In the study by Akinola et al. that evaluated CT scans of 217 patients with a neurological disorder older than 6 months, the prevalence rates for CV, CVI, and CSP were 39.6%, 24.4%, and 23%, respectively. Although caval variations were more frequent among patients with a neurological brain disease, they were less common compared to patients with acquired lesions, which are caused by congenital brain diseases. In their study, CV was the most prevalent and CSP was the least prevalent caval variation. Besides, CSP was the less frequent cava variation [21]. However, in the present study, CSP was observed more frequently than CV.

In the study by Riedl et al. that evaluated 68 patients with optic nerve hypoplasia, 30 patients had septum pellucidum anomaly accompanying septo-optic dysplasia, 22 patients had absent septum pellucidum, and 8 patients had partial absence of septum pellucidum. Findings related to the septum pellucidum and hypoplasia of the corpus callosum on MRI scans are observed in 43% of the patients, and these findings are equally distributed among septum pellucidum groups. Cortical malformations are frequently observed in patients without the septum pellucidum [14].

Arachnoid cyst and meningioma are pathological anomalies originating from the velum interpositum. Arachnoid cysts of velum interpositum can be confused with CVI. The major characteristic of CVI is that it communicates with the quadrigeminal cistern. Another anomaly occurring in the velum interpositum and differentiating from the arachnoid cyst is that it originates from the quadrigeminal cistern [13].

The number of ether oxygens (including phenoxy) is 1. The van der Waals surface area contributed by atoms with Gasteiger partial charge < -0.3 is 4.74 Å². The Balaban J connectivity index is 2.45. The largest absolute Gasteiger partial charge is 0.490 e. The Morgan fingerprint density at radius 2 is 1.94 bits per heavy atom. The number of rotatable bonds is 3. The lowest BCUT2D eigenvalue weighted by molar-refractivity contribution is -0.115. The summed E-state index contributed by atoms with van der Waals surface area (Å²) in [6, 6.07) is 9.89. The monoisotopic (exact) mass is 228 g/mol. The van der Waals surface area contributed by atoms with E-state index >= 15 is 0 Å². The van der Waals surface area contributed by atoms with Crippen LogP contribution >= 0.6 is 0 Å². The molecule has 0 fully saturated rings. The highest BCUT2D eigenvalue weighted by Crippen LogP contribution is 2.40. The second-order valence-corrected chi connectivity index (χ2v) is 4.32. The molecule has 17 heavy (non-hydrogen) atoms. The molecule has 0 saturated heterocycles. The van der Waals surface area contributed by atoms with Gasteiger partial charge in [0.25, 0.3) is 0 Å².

The prevalence rates reported for septum pellucidum variations vary in a wide range in the literature. Embryological development of the septum pellucidum and the neighboring anatomical structures occurs simultaneously. Therefore, it can be argued that anatomical variations in the septum pellucidum might reflect possible embryonic developmental disorders in adjacent anatomical structures. The authors believe that the present study might serve as a preliminary study for their future studies and other clinical studies related to these variations.


The authors are thankful to Hulya Olmus for statistical analysis.

Cite this paper: Oktem, H. , Dilli, A. , Kurkcuoglu, A. and Pelin, C. (2018) Prevalence of Septum Pellucidum Variations: A Retrospective Study. Open Access Library Journal, 5, 1-9. doi: 10.4236/oalib.1105017.

[1]   Filipovi?, B. and Teofilovski-Parapid, G. (2004) Linear Parameters of Normal and Abnormal Cava Septi Pellucidi: A Post-Mortem Study. Clinical Anatomy, 17, 626-630.

[2]   Standring, S. (2005) Gray’s Anatomy. 39th Edition, Philadelphia.

[3]   Takahashi, T., Suzuki, M., Hagino, H., Niu, L., Zhou, S.Y., Nakamura, K., Tanino, R., Kawasaki, Y., Seto, H. and Kurachi, M. (2007) Prevalence of Large Cavum Septi Pellucidi and Its Relation to the Medial Temporal Lobe Structures in Schizophrenia Spectrum. Progress in Neuro-Psychopharmacology and Biological Psychiatry, 31, 1235-1241.

[4]   Griffiths, P.D., Batty, R., Reeves, M.J. and Connolly, D.J. (2009) Imaging the Corpus Callosum, Septum Pellucidum and Fornix in Children: Normal Anatomy and Variations of Normality. Neuroradiology, 51, 337-345.

[5]   Azab, W.A., Salaheddin, W., Alsheikh, T.M., Nasim, K. and Nasr, M.M. (2014) Colloid Cysts Posterior and Anterior to the Foramen of Monro: Anatomical Features and Implications for Endoscopic Excision. Surgical Neurology International, 5, 124.